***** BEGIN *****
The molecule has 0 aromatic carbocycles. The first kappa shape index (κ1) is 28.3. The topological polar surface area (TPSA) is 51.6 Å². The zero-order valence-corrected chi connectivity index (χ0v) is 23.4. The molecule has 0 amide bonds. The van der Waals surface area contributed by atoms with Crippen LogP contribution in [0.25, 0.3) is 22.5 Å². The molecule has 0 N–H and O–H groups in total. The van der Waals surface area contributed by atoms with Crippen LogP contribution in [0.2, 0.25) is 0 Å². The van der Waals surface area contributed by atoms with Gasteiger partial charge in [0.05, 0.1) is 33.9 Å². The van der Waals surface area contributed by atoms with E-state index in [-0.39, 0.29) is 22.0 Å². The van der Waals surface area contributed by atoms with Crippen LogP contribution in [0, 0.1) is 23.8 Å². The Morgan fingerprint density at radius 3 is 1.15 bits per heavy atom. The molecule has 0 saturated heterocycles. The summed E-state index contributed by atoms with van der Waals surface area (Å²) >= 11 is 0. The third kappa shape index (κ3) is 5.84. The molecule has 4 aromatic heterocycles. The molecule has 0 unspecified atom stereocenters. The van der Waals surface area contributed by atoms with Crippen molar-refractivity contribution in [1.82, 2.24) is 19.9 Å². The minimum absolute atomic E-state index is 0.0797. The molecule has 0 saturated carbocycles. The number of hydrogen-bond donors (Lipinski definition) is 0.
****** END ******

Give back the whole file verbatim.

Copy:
The molecule has 0 aromatic carbocycles. The first kappa shape index (κ1) is 28.3. The topological polar surface area (TPSA) is 51.6 Å². The zero-order valence-corrected chi connectivity index (χ0v) is 23.4. The molecule has 0 amide bonds. The van der Waals surface area contributed by atoms with Crippen LogP contribution in [0.25, 0.3) is 22.5 Å². The molecule has 0 N–H and O–H groups in total. The van der Waals surface area contributed by atoms with Crippen LogP contribution in [0.2, 0.25) is 0 Å². The van der Waals surface area contributed by atoms with Gasteiger partial charge in [0.05, 0.1) is 33.9 Å². The van der Waals surface area contributed by atoms with E-state index in [-0.39, 0.29) is 22.0 Å². The van der Waals surface area contributed by atoms with Crippen LogP contribution in [0, 0.1) is 23.8 Å². The Morgan fingerprint density at radius 3 is 1.15 bits per heavy atom. The molecule has 0 saturated heterocycles. The summed E-state index contributed by atoms with van der Waals surface area (Å²) >= 11 is 0. The third kappa shape index (κ3) is 5.84. The molecule has 4 aromatic heterocycles. The molecule has 0 unspecified atom stereocenters. The van der Waals surface area contributed by atoms with Crippen molar-refractivity contribution in [1.82, 2.24) is 19.9 Å². The minimum absolute atomic E-state index is 0.0797. The molecule has 0 saturated carbocycles. The number of hydrogen-bond donors (Lipinski definition) is 0.